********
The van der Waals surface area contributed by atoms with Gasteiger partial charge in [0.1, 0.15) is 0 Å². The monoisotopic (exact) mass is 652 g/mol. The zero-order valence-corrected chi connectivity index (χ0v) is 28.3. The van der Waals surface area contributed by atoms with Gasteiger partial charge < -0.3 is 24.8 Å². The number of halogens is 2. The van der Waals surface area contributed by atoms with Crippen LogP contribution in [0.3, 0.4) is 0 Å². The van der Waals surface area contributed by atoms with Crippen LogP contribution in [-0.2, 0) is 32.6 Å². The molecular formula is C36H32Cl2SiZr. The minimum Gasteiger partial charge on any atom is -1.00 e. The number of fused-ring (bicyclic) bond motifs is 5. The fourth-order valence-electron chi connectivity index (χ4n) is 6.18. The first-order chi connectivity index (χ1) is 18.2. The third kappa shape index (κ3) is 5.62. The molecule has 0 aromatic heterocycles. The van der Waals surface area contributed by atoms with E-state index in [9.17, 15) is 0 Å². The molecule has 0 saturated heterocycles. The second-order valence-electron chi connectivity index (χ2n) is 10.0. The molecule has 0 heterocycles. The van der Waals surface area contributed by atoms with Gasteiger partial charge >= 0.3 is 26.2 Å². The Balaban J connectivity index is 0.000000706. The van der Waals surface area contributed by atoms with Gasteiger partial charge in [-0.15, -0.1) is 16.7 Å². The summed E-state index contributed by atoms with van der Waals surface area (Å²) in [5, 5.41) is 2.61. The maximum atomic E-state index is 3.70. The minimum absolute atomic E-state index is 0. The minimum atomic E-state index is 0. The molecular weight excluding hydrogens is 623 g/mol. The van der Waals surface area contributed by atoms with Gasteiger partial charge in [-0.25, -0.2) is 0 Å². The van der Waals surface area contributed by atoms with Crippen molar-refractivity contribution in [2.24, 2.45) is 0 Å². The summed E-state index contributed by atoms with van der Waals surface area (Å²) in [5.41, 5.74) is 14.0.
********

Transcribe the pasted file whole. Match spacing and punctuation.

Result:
The van der Waals surface area contributed by atoms with Gasteiger partial charge in [0.1, 0.15) is 0 Å². The monoisotopic (exact) mass is 652 g/mol. The zero-order valence-corrected chi connectivity index (χ0v) is 28.3. The van der Waals surface area contributed by atoms with Gasteiger partial charge < -0.3 is 24.8 Å². The number of halogens is 2. The van der Waals surface area contributed by atoms with Crippen LogP contribution in [0.3, 0.4) is 0 Å². The van der Waals surface area contributed by atoms with Crippen LogP contribution in [-0.2, 0) is 32.6 Å². The molecular formula is C36H32Cl2SiZr. The minimum Gasteiger partial charge on any atom is -1.00 e. The number of fused-ring (bicyclic) bond motifs is 5. The fourth-order valence-electron chi connectivity index (χ4n) is 6.18. The first-order chi connectivity index (χ1) is 18.2. The third kappa shape index (κ3) is 5.62. The molecule has 0 aromatic heterocycles. The van der Waals surface area contributed by atoms with E-state index in [9.17, 15) is 0 Å². The molecule has 0 saturated heterocycles. The second-order valence-electron chi connectivity index (χ2n) is 10.0. The molecule has 0 heterocycles. The van der Waals surface area contributed by atoms with Gasteiger partial charge >= 0.3 is 26.2 Å². The Balaban J connectivity index is 0.000000706. The van der Waals surface area contributed by atoms with Gasteiger partial charge in [-0.15, -0.1) is 16.7 Å². The summed E-state index contributed by atoms with van der Waals surface area (Å²) in [5, 5.41) is 2.61. The maximum atomic E-state index is 3.70. The minimum absolute atomic E-state index is 0. The minimum atomic E-state index is 0. The molecular weight excluding hydrogens is 623 g/mol. The van der Waals surface area contributed by atoms with Gasteiger partial charge in [-0.25, -0.2) is 0 Å². The van der Waals surface area contributed by atoms with Crippen molar-refractivity contribution in [2.24, 2.45) is 0 Å². The summed E-state index contributed by atoms with van der Waals surface area (Å²) in [5.41, 5.74) is 14.0.